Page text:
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    My main beef with JS front ends is that they often break normal HTML behavior. Eg, an HTML link is easy to open in a new tab, but JS-powered links often aren’t. I’ve seen a banking site where it’s impossible to open a statement in a new tab or to use the back button after you’ve printed one.

    It’s probably possible not to break normal web behavior with a JS front end, but it’s pretty hard to break it without one. I’d gladly lose a few well-done PWAs if I could lose all the half-baked ones.

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      Finally, an article bashing JavaScript that is actually concrete and interesting!

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        The input check toggle trick is very nice. Link to demo (from TFA): https://jsfiddle.net/winduptoy/8qfvb1az/

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          Display: none can break keyboard interaction, but position: absolute -9999px works.

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          Your frontend can’t crash if you don’t use JavaScript.

          That’s what you think, kiddo.

          “dev.to” is garbage - they have a fixed top and bottom bar

          What really pisses me off is that they used to only have the top bar (which, since they have infinite scrolling on the home page, does kind of make sense). They added the bottom bar after I registered, making the reading experience worse… The sign up link didn’t use to animate, either. What the hell happened to TPD?! It was always a bit fancy, but it got worse around the time they OSS’ed it.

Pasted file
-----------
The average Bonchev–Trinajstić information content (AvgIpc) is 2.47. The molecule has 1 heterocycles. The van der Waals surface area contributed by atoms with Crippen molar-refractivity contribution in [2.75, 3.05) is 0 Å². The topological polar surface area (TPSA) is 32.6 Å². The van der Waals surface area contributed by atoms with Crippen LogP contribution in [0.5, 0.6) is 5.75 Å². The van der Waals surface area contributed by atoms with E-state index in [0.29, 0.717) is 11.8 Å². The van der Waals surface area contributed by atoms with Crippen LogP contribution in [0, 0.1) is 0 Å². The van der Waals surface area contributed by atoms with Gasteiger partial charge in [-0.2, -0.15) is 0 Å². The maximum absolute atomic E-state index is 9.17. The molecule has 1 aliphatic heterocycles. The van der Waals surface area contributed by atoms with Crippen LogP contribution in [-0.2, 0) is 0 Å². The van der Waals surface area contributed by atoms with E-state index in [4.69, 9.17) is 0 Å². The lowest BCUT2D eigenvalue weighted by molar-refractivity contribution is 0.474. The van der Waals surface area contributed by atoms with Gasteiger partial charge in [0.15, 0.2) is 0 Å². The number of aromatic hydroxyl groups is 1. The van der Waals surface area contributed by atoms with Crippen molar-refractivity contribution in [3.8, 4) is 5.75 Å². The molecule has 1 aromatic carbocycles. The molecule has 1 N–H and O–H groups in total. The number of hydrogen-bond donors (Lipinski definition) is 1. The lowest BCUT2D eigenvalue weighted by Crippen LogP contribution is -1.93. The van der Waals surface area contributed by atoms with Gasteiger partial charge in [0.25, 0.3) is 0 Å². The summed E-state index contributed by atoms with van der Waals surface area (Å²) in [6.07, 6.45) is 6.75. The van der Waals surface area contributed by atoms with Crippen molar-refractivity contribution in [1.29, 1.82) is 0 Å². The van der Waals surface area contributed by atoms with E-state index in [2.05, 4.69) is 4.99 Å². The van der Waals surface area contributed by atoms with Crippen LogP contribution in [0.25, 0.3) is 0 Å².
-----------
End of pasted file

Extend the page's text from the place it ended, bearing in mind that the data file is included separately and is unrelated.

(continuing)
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            Those links are fascinating! Thanks for sharing. :)

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            Why have the UI options for the HTML spec stagnated and left it up to building custom JavaScript-driven elements? I think having a more robust set of standard UI elements is way more important than WebVR, WebBluetooth, or whatever other insanity they’re cooking up these days.

            This is the real take-home, in my opinion. All of the things the author mentions are things that should be part of the HTML spec. A “pave the cowpaths” approach to page interactions would make it easy to gradually but eventually completely remove javascript from the web.

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              Ignoring the annoyance and irony of an article advocating nice JS-less websites on an irritatingly glitzy and over-fancy platform, it’s a nice trick that I should use. Currently I have a site that needs this functionality but semi-abuses the HTML details tag to get it. I’ve found references to the input toggle trick, but none that actually demonstrate it as nicely as speps’s demo.

              Original rant below:

              Ironic, the pulsing “join dev.to” done in very nicely animated CSS on the right side of the screen… never turns off.

              Congrats, you’ve reinvented the blink tag. Now please stop.

              Thank Eris for my misspent time doing a little bit of actual web dev. Firefox: right click, select “inspect element”, navigate to the DOM element in the inspector that looks like it covers the right amount of space, delete it. Problem solved. (Works on “I accept cookies to view this site” popups too.)